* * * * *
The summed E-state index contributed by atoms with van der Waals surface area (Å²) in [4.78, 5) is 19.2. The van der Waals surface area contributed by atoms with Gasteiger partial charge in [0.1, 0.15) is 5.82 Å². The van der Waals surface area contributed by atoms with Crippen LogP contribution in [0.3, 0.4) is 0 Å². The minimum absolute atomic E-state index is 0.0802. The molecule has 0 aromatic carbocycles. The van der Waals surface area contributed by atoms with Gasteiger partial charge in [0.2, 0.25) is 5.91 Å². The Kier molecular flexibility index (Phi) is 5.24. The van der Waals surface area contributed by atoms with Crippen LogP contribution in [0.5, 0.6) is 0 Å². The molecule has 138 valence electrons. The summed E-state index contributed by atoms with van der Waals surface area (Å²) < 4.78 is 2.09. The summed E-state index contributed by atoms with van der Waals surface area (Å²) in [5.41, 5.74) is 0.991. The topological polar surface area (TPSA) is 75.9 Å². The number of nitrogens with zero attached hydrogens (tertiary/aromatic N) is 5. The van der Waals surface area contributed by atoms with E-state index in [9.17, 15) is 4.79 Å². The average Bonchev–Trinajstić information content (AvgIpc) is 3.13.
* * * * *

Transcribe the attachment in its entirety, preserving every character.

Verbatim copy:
The summed E-state index contributed by atoms with van der Waals surface area (Å²) in [4.78, 5) is 19.2. The van der Waals surface area contributed by atoms with Gasteiger partial charge in [0.1, 0.15) is 5.82 Å². The van der Waals surface area contributed by atoms with Crippen LogP contribution in [0.3, 0.4) is 0 Å². The minimum absolute atomic E-state index is 0.0802. The molecule has 0 aromatic carbocycles. The van der Waals surface area contributed by atoms with Gasteiger partial charge in [0.2, 0.25) is 5.91 Å². The Kier molecular flexibility index (Phi) is 5.24. The van der Waals surface area contributed by atoms with Crippen LogP contribution in [0.5, 0.6) is 0 Å². The molecule has 138 valence electrons. The summed E-state index contributed by atoms with van der Waals surface area (Å²) < 4.78 is 2.09. The summed E-state index contributed by atoms with van der Waals surface area (Å²) in [5.41, 5.74) is 0.991. The topological polar surface area (TPSA) is 75.9 Å². The number of nitrogens with zero attached hydrogens (tertiary/aromatic N) is 5. The van der Waals surface area contributed by atoms with E-state index in [9.17, 15) is 4.79 Å². The average Bonchev–Trinajstić information content (AvgIpc) is 3.13.